Coronary Artery Bypass Grafting (CABG): Reassessing Efficacy, Safety, and Cost

David K. Cundiff

In This Article

Operative Mortality of CABG

CABG operative deaths have remained in the range of about 3%, increasing, if anything, over the past 15 years because of the recent selection of older patients with more severe underlying disease.[34,35,36,37,38,39,40,41,42] Using American Heart Association CABG frequency and complication figures in the United States,[43] more than 185,000 operative deaths occurred from 1979 to 1998 (currently more than 15,000 per year). Add to this more than 16,000 deaths (currently about 1200 per year) from complications of 16 million coronary angiography procedures from 1979-1998,[43] each carrying a 0.1% to 0.2% mortality risk,[44,45] that were done to evaluate patients for CABG suitability.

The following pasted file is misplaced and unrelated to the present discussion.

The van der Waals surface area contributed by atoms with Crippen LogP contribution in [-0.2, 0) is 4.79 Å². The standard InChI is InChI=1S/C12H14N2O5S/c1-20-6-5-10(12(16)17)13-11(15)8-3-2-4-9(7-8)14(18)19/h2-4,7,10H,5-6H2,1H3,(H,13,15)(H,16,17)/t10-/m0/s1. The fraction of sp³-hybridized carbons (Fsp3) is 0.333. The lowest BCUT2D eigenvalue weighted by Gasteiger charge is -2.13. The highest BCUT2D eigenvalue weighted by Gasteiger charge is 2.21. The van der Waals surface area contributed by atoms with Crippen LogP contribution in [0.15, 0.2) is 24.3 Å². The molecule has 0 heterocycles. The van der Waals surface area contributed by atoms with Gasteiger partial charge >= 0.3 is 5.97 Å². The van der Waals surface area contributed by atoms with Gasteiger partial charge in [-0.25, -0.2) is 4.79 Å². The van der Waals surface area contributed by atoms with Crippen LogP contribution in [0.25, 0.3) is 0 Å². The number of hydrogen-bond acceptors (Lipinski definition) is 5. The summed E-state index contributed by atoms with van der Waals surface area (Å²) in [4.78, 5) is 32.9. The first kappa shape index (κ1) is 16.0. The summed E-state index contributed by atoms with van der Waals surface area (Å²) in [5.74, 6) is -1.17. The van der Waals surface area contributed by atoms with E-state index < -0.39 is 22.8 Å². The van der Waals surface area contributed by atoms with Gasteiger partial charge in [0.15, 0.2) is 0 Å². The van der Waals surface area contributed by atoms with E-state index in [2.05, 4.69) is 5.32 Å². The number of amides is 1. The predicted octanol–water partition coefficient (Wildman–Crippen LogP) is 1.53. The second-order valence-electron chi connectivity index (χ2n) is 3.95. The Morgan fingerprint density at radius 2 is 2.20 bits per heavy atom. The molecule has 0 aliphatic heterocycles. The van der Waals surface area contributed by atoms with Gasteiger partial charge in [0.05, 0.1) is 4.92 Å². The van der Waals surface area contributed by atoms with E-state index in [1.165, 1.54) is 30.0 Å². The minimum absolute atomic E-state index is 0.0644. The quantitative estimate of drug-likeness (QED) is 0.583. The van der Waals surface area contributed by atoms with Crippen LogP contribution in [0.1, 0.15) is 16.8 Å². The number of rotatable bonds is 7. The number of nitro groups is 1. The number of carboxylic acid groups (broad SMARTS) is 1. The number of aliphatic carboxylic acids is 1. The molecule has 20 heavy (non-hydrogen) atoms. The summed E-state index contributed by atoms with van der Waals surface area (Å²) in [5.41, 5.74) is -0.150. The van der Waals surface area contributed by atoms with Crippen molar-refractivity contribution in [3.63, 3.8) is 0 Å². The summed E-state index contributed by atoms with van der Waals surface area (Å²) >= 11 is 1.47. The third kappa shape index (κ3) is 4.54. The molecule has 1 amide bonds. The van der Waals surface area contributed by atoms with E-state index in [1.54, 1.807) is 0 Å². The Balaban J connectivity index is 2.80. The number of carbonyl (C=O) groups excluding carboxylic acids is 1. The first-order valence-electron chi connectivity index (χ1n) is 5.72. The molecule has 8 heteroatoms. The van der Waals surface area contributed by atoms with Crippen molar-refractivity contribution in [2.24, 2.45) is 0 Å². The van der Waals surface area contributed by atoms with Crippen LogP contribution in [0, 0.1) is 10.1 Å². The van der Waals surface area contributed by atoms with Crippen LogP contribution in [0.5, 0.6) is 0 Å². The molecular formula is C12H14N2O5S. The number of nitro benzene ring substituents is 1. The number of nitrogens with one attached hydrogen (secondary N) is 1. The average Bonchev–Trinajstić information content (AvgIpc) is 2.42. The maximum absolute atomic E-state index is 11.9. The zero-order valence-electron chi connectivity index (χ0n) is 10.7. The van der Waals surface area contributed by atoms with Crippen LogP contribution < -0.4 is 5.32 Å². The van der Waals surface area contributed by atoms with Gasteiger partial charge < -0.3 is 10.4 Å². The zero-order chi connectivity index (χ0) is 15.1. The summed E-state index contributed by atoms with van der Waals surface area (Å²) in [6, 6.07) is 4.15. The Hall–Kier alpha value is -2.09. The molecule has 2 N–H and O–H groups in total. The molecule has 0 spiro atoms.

Since the presumed efficacy of percutaneous transluminal coronary angioplasty (PTCA) depends largely on randomized comparisons with CABG,[46,47,48,49,50,51,52,53] CABG also accounts for a significant proportion of the approximately 39,000 deaths (currently about 5000 per year) that have resulted from 3.9 million PTCAs from 1986-1998.[43] Each PTCA carried about 1% to 1.8% risk of procedure-related death.[54,55,56,57]


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